Gavin Jenkins, in his recent article for PittMed, reports on the work of McGowan Institute for Regenerative Medicine affiliated faculty member Louis Falo, Jr., MD, PhD, Professor and Chairman of the Department of Dermatology at the University of Pittsburgh School of Medicine. Seven years ago, and inspired by the history of scratch vaccinations, Dr. Falo began researching microneedle array technology, which delivers medicine through the skin. Afterall, our skin is our biggest organ, and our first line of defense against viruses and other pathogens we come across.
“The control of the body’s entire immune response can probably be achieved by manipulating the skin,” Dr. Falo says. “I have always tried to manipulate immunity by manipulating skin immunity.”
And now his work has led to what is probably the world’s first study examining the effectiveness of microneedles on skin cancer.
A phase I clinical trial is testing proper dosages for patients with cutaneous T-cell lymphoma. It’s still early in the process, but if microneedle therapy pans out, it could change how skin cancer is treated. No more operations. No chemotherapy injections. Just a Band-Aid covering a fingertip-size patch with tiny medication-infused needles.
Microneedles, Dr. Falo says, are better than intradermal injections, which introduce a drug to the dermis (the thick layer of “living tissue” under the epidermis, the outer skin layer). Intradermal injections are hard to reproduce. Microneedles, on the other hand, deliver the same results each time, and they inject medicine directly to both the dermis and epidermis.
The immune system is more efficient in the skin than in other tissues. Dr. Falo has found that immunizations delivered directly to the skin result in stronger and longer-lasting immunizations than those delivered below the skin or into muscle.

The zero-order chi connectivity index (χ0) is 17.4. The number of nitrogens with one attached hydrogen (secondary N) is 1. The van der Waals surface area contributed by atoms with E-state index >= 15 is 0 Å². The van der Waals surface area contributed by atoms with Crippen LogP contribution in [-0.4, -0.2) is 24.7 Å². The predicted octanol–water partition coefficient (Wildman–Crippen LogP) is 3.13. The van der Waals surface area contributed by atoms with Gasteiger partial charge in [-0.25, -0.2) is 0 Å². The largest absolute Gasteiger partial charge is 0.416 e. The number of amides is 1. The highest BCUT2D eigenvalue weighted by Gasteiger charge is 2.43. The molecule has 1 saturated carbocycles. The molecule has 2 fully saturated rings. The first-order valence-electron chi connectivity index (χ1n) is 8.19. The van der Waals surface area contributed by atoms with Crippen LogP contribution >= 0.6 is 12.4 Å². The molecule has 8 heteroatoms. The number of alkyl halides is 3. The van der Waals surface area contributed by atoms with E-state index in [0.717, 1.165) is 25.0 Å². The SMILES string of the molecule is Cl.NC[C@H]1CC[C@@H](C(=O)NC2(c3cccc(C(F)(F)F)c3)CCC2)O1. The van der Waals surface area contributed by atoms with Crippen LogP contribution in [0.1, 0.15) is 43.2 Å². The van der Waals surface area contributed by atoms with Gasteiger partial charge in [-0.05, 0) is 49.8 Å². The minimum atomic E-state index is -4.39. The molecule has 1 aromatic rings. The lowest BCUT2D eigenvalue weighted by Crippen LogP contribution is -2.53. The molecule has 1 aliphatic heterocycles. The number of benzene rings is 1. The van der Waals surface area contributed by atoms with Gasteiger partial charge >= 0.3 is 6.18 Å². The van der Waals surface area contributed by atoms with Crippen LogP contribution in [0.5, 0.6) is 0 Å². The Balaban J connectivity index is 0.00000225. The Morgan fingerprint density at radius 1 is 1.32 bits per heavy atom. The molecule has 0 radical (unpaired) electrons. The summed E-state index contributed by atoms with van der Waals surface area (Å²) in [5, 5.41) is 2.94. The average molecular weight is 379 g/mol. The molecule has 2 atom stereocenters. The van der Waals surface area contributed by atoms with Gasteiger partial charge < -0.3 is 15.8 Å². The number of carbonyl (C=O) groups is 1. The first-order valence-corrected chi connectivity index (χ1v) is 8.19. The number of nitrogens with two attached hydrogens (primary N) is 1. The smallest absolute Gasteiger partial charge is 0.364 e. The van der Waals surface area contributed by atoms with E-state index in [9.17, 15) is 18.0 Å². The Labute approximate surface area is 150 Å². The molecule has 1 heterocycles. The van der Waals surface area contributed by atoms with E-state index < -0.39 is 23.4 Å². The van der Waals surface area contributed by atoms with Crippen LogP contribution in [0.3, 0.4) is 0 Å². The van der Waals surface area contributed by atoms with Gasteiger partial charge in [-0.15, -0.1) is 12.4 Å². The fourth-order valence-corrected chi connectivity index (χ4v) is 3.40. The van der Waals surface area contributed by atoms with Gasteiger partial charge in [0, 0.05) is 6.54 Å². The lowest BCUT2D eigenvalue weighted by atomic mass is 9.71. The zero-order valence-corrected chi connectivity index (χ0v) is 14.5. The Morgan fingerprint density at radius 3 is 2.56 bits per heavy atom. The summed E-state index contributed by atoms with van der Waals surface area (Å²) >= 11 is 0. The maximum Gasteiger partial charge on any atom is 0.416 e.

When doctors administer chemotherapies through an IV or injection, they destroy rapidly dividing cells faster than other cells. But then the toxins flow throughout the body, producing the side effects of hair loss, nausea, and fatigue.
Dr. Falo believes microneedles can deliver a lower dose of chemotherapy medication straight to squamous cell carcinomas, basal cell carcinomas, and cutaneous lymphomas. The drug’s high concentration to one area would cut down on, and possibly prevent, negative side effects.
“It enters cancer cells in the skin where it is delivered and essentially doesn’t go anywhere else,” Dr. Falo says.
Microneedles might not be there yet, but Dr. Falo says that the field is gaining momentum. And his team also is devoted to reversing autoimmunity with microneedles. In this context, microneedles are a tool for introducing changes to the microenvironment. Down the road, he envisions help for patients with psoriasis, eczema, and contact dermatitis (like poison ivy).
Illustration: Microneedle arrays are fingertip-size patches that deliver drugs right to the skin. The needles can contain multiple adjuvants that stimulate the skin’s immune response. Falo Lab.